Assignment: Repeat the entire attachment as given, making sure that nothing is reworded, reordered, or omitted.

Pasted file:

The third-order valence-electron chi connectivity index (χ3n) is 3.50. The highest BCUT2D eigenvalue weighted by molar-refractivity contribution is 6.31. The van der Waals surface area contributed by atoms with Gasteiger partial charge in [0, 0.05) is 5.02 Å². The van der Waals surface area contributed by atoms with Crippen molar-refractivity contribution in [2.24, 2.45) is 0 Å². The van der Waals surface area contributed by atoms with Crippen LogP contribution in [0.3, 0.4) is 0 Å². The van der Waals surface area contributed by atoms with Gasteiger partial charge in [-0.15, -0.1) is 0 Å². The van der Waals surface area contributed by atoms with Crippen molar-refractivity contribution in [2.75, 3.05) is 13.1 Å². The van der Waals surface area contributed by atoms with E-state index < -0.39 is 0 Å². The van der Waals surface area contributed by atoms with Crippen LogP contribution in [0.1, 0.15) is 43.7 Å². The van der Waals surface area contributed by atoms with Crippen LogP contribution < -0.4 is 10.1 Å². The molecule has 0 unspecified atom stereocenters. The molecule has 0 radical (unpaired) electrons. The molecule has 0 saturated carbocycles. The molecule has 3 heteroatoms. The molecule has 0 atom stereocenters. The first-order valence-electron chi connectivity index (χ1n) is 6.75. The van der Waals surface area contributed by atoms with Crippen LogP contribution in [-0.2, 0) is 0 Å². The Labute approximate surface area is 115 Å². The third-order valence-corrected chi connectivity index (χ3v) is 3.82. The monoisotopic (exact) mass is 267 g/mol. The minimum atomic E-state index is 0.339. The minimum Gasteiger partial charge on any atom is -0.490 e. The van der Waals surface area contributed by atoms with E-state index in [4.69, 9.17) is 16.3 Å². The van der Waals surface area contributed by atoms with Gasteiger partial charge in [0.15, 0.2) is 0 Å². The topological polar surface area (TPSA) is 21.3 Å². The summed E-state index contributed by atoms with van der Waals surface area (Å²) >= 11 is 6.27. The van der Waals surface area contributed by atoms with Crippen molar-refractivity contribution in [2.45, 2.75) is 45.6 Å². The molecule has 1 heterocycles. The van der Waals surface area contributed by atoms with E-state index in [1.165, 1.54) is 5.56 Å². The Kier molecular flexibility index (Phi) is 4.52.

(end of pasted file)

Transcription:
The third-order valence-electron chi connectivity index (χ3n) is 3.50. The highest BCUT2D eigenvalue weighted by molar-refractivity contribution is 6.31. The van der Waals surface area contributed by atoms with Gasteiger partial charge in [0, 0.05) is 5.02 Å². The van der Waals surface area contributed by atoms with Crippen molar-refractivity contribution in [2.24, 2.45) is 0 Å². The van der Waals surface area contributed by atoms with Crippen LogP contribution in [0.3, 0.4) is 0 Å². The van der Waals surface area contributed by atoms with Gasteiger partial charge in [-0.15, -0.1) is 0 Å². The van der Waals surface area contributed by atoms with Crippen molar-refractivity contribution in [2.75, 3.05) is 13.1 Å². The van der Waals surface area contributed by atoms with E-state index < -0.39 is 0 Å². The van der Waals surface area contributed by atoms with Crippen LogP contribution in [0.1, 0.15) is 43.7 Å². The van der Waals surface area contributed by atoms with Crippen LogP contribution < -0.4 is 10.1 Å². The molecule has 0 unspecified atom stereocenters. The molecule has 0 radical (unpaired) electrons. The molecule has 0 saturated carbocycles. The molecule has 3 heteroatoms. The molecule has 0 atom stereocenters. The first-order valence-electron chi connectivity index (χ1n) is 6.75. The van der Waals surface area contributed by atoms with Crippen LogP contribution in [-0.2, 0) is 0 Å². The Labute approximate surface area is 115 Å². The third-order valence-corrected chi connectivity index (χ3v) is 3.82. The monoisotopic (exact) mass is 267 g/mol. The minimum atomic E-state index is 0.339. The minimum Gasteiger partial charge on any atom is -0.490 e. The van der Waals surface area contributed by atoms with E-state index in [4.69, 9.17) is 16.3 Å². The van der Waals surface area contributed by atoms with Gasteiger partial charge in [0.15, 0.2) is 0 Å². The topological polar surface area (TPSA) is 21.3 Å². The summed E-state index contributed by atoms with van der Waals surface area (Å²) >= 11 is 6.27. The van der Waals surface area contributed by atoms with Crippen molar-refractivity contribution in [2.45, 2.75) is 45.6 Å². The molecule has 1 heterocycles. The van der Waals surface area contributed by atoms with E-state index in [1.165, 1.54) is 5.56 Å². The Kier molecular flexibility index (Phi) is 4.52.